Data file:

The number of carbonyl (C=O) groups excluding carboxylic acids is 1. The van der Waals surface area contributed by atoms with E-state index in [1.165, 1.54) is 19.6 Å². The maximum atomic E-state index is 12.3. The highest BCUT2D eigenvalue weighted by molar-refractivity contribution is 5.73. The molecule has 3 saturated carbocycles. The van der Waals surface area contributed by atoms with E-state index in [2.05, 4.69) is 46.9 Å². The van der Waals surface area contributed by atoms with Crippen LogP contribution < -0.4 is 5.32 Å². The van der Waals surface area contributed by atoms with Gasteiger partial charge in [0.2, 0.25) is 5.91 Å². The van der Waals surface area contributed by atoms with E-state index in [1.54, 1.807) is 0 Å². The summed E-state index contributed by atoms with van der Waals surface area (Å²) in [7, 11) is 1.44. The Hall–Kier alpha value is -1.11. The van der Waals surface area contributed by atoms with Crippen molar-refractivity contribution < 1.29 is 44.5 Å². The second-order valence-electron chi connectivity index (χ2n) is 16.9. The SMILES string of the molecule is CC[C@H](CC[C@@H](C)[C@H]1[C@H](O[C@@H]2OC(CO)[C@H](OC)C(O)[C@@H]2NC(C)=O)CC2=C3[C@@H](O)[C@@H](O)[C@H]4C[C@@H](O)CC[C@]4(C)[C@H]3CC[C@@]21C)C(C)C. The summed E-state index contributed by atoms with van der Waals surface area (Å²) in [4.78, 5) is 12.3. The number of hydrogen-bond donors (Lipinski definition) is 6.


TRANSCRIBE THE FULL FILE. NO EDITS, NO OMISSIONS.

The number of carbonyl (C=O) groups excluding carboxylic acids is 1. The van der Waals surface area contributed by atoms with E-state index in [1.165, 1.54) is 19.6 Å². The maximum atomic E-state index is 12.3. The highest BCUT2D eigenvalue weighted by molar-refractivity contribution is 5.73. The molecule has 3 saturated carbocycles. The van der Waals surface area contributed by atoms with E-state index in [2.05, 4.69) is 46.9 Å². The van der Waals surface area contributed by atoms with Crippen LogP contribution < -0.4 is 5.32 Å². The van der Waals surface area contributed by atoms with Gasteiger partial charge in [0.2, 0.25) is 5.91 Å². The van der Waals surface area contributed by atoms with E-state index in [1.54, 1.807) is 0 Å². The summed E-state index contributed by atoms with van der Waals surface area (Å²) in [7, 11) is 1.44. The Hall–Kier alpha value is -1.11. The van der Waals surface area contributed by atoms with Crippen molar-refractivity contribution < 1.29 is 44.5 Å². The second-order valence-electron chi connectivity index (χ2n) is 16.9. The SMILES string of the molecule is CC[C@H](CC[C@@H](C)[C@H]1[C@H](O[C@@H]2OC(CO)[C@H](OC)C(O)[C@@H]2NC(C)=O)CC2=C3[C@@H](O)[C@@H](O)[C@H]4C[C@@H](O)CC[C@]4(C)[C@H]3CC[C@@]21C)C(C)C. The summed E-state index contributed by atoms with van der Waals surface area (Å²) in [4.78, 5) is 12.3. The number of hydrogen-bond donors (Lipinski definition) is 6.